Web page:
July not nearly as cold as expected | TheUnion.com

July not nearly as cold as expected

Ninety-three million miles – the textbook distance from sun to Earth – is only an average. Earth’s orbit is not circular. As we move through the year, we draw close to the sun – as close as ninety-one-and-a-half million miles – and then draw away.

Next week, Earth will be far from the sun, as far as it gets all year: ninety-four-and-a-half million miles.

Farther from the solar fusion furnace, we’ll receive seven per cent less solar energy next week than we do in early January.

July, it would seem, should be the coldest month of the year.

Another event, which occurred last week, ensures that July does not mark the middle of winter: the summer solstice.

Earth circles the sun at a slant. No matter where we are in our orbit, we always lean toward Polaris, the north star.

It’s this lean that makes July hot, January cold. To see why, you can build a model of the solar system, using your body to represent Earth (Don’t think about this – DO IT!).

Do this in a room with a table – a table you can walk completely around.

The table is the sun. Starting anywhere, walk completely around the sun/table. It takes you – the Earth – a year to do this.

Standing in one place, face the sun/table; you’re also facing the wall on the far side of the sun/table. Pick a spot high on the wall, where the wall meets the ceiling. Let that spot be the north star. Lean toward the north star/wall spot.

As you lean toward the north star, you’re also leaning toward the sun/table. To look at the sun/table, you’ve got to lift your eyes. The sun is high in the sky. It must be summer.

Now walk half-way around the sun/table, until you’re standing between the sun/table and the north star on the wall.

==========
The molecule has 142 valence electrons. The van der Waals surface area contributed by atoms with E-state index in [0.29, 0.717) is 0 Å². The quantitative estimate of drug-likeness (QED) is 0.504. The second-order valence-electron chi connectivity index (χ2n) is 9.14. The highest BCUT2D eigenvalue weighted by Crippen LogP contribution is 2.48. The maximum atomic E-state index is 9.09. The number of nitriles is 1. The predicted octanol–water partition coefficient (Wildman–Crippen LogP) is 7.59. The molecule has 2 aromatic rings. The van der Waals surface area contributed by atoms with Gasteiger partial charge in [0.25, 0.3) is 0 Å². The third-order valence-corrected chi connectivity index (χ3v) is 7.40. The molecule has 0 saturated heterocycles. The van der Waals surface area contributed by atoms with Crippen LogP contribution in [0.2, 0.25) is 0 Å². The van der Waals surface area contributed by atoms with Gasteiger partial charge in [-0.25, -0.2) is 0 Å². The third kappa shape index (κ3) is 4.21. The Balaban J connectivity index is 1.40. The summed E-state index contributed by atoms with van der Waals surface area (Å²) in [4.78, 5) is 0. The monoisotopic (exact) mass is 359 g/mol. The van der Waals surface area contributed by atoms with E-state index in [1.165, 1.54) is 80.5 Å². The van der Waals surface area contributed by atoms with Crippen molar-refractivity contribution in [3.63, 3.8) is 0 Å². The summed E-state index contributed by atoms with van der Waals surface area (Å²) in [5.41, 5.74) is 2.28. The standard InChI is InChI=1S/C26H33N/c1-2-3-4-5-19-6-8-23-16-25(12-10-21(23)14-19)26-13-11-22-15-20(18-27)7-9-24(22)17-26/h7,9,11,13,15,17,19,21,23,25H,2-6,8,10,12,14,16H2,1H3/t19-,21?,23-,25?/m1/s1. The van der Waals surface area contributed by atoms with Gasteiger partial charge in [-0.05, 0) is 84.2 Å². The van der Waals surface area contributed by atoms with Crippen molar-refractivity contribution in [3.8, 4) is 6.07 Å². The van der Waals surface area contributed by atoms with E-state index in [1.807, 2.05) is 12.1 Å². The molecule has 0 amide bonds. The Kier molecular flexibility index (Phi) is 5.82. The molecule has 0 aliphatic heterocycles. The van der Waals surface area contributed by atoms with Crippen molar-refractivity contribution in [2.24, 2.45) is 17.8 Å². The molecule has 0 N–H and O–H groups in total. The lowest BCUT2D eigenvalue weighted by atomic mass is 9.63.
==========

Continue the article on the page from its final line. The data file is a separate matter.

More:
Face the sun/table, but lean – backwards – toward the north star. You’re now leaning away from the sun.

To look at the sun/table, you’ve got to lower your eyes. The sun is low in the sky. It’s winter.

Enough exercise – time for a break … and a quick experiment.

Shine a flashlight straight down onto a newspaper so it illuminates a small circle of newsprint. Every word within the circle of light is well-lit.

With the summer sun high overhead, its light falls (almost) straight down on us: We’re well-lit, the sunlight intense.

Now tilt the flashlight to shine on the newspaper at an angle; the circle of light is stretched out. It illuminates a larger part of the page – more words are lit up … but, with the light spread out, each individual word is more dimly lit. The sun’s light is weak.

Now for some observation. Stars overhead twinkle because the atmosphere is always in motion, bending the star’s light this way and that before it can reach us.

Notice that stars near the horizon twinkle like mad; their light, skimming close to the surface, travels though more air to reach us. (When a really bright star shines near the horizon, it’s light gets so bent it twinkles in all the colors of the rainbow).

Air robs light of its energy. The more air the light must travel through, the more energy is robbed. The low sun of winter is attenuated as it plows through the air, making winter sunlight weaker still.

Back to the model. Stand with your back to the table/sun: It’s midnight. You can’t see the sun, because most of your head’s in the way.

Turn slowly to your left, until the table/sun just enters the edge of your vision – it just begins to rise.

Like your head, the Earth blocks our view of the sun at night, until we turn enough for the sun to rise over the horizon. When we lean away from the sun, in winter, there’s a lot more of the sun in the way, so the Earth has to turn more before the sun rises. The sun rises late.

In summer, with our hemisphere leaning toward the sun, the Earth needs to turn very little before the sun rises. It rises early, and then it sets late. Soaking in the direct, intense sunlight for hours, our hemisphere grows warm.

One caveat: The timing and intensity of all these events – the date of the summer solstice, the directness of sunlight, the length of the day, and so on – all depend on how much we tilt, the shape of our orbit (how circular), and a number of other parameters. As sun and moon, Venus and Jupiter tug on us with their gravity, these parameters change, and so does seasonality – the intensity and timing of the seasons.

Alan Stahler’s program, “Soundings,” can be heard on alternate Tuesdays, after the noon news, on KVMR, 89.5 FM. This Tuesday, he’ll be looking at how wind and water make beaches, how the Earth makes ores, and how New Orleans is struggling to re-build. He offers classes in science, math and writing, and may be contacted through the Union, or by e-mail at stahler@kvmr.org

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